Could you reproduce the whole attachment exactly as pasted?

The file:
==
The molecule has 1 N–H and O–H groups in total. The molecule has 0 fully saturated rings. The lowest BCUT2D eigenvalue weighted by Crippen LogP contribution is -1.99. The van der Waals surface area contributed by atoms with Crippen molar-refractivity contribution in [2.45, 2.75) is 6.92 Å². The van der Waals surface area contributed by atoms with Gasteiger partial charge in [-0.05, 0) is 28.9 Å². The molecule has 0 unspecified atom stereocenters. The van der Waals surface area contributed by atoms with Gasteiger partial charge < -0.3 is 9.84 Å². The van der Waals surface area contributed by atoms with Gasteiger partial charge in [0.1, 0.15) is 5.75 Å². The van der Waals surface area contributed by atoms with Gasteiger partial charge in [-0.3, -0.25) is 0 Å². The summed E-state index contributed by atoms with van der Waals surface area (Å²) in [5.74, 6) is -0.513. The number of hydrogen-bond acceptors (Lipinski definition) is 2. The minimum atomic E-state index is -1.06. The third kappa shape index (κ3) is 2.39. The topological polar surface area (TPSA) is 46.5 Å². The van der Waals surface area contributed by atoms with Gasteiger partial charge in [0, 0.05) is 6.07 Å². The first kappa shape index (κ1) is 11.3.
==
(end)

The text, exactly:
The molecule has 1 N–H and O–H groups in total. The molecule has 0 fully saturated rings. The lowest BCUT2D eigenvalue weighted by Crippen LogP contribution is -1.99. The van der Waals surface area contributed by atoms with Crippen molar-refractivity contribution in [2.45, 2.75) is 6.92 Å². The van der Waals surface area contributed by atoms with Gasteiger partial charge in [-0.05, 0) is 28.9 Å². The molecule has 0 unspecified atom stereocenters. The van der Waals surface area contributed by atoms with Gasteiger partial charge < -0.3 is 9.84 Å². The van der Waals surface area contributed by atoms with Gasteiger partial charge in [0.1, 0.15) is 5.75 Å². The van der Waals surface area contributed by atoms with Gasteiger partial charge in [-0.3, -0.25) is 0 Å². The summed E-state index contributed by atoms with van der Waals surface area (Å²) in [5.74, 6) is -0.513. The number of hydrogen-bond acceptors (Lipinski definition) is 2. The minimum atomic E-state index is -1.06. The third kappa shape index (κ3) is 2.39. The topological polar surface area (TPSA) is 46.5 Å². The van der Waals surface area contributed by atoms with Gasteiger partial charge in [0, 0.05) is 6.07 Å². The first kappa shape index (κ1) is 11.3.